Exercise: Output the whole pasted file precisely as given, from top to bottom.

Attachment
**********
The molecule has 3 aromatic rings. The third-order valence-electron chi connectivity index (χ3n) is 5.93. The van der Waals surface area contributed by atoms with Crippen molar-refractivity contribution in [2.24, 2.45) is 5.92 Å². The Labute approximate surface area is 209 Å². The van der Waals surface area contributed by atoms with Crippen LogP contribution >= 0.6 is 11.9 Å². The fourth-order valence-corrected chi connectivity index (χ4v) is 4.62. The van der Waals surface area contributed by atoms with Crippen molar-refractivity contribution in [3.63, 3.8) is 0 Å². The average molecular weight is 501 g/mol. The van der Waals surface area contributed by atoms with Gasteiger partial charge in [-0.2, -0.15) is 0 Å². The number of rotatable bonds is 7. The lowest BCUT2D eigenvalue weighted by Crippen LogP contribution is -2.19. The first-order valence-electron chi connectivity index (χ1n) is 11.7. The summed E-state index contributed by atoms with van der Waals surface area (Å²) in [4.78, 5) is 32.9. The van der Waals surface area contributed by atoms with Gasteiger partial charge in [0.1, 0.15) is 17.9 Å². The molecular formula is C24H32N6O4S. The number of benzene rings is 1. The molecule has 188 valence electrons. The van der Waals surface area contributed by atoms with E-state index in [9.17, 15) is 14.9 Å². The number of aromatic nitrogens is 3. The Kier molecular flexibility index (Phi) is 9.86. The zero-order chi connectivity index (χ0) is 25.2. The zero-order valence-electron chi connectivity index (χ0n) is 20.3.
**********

The molecule has 3 aromatic rings. The third-order valence-electron chi connectivity index (χ3n) is 5.93. The van der Waals surface area contributed by atoms with Crippen molar-refractivity contribution in [2.24, 2.45) is 5.92 Å². The Labute approximate surface area is 209 Å². The van der Waals surface area contributed by atoms with Crippen LogP contribution >= 0.6 is 11.9 Å². The fourth-order valence-corrected chi connectivity index (χ4v) is 4.62. The van der Waals surface area contributed by atoms with Crippen molar-refractivity contribution in [3.63, 3.8) is 0 Å². The average molecular weight is 501 g/mol. The van der Waals surface area contributed by atoms with Gasteiger partial charge in [-0.2, -0.15) is 0 Å². The number of rotatable bonds is 7. The lowest BCUT2D eigenvalue weighted by Crippen LogP contribution is -2.19. The first-order valence-electron chi connectivity index (χ1n) is 11.7. The summed E-state index contributed by atoms with van der Waals surface area (Å²) in [4.78, 5) is 32.9. The van der Waals surface area contributed by atoms with Gasteiger partial charge in [0.1, 0.15) is 17.9 Å². The molecular formula is C24H32N6O4S. The number of benzene rings is 1. The molecule has 188 valence electrons. The van der Waals surface area contributed by atoms with E-state index in [9.17, 15) is 14.9 Å². The number of aromatic nitrogens is 3. The Kier molecular flexibility index (Phi) is 9.86. The zero-order chi connectivity index (χ0) is 25.2. The zero-order valence-electron chi connectivity index (χ0n) is 20.3.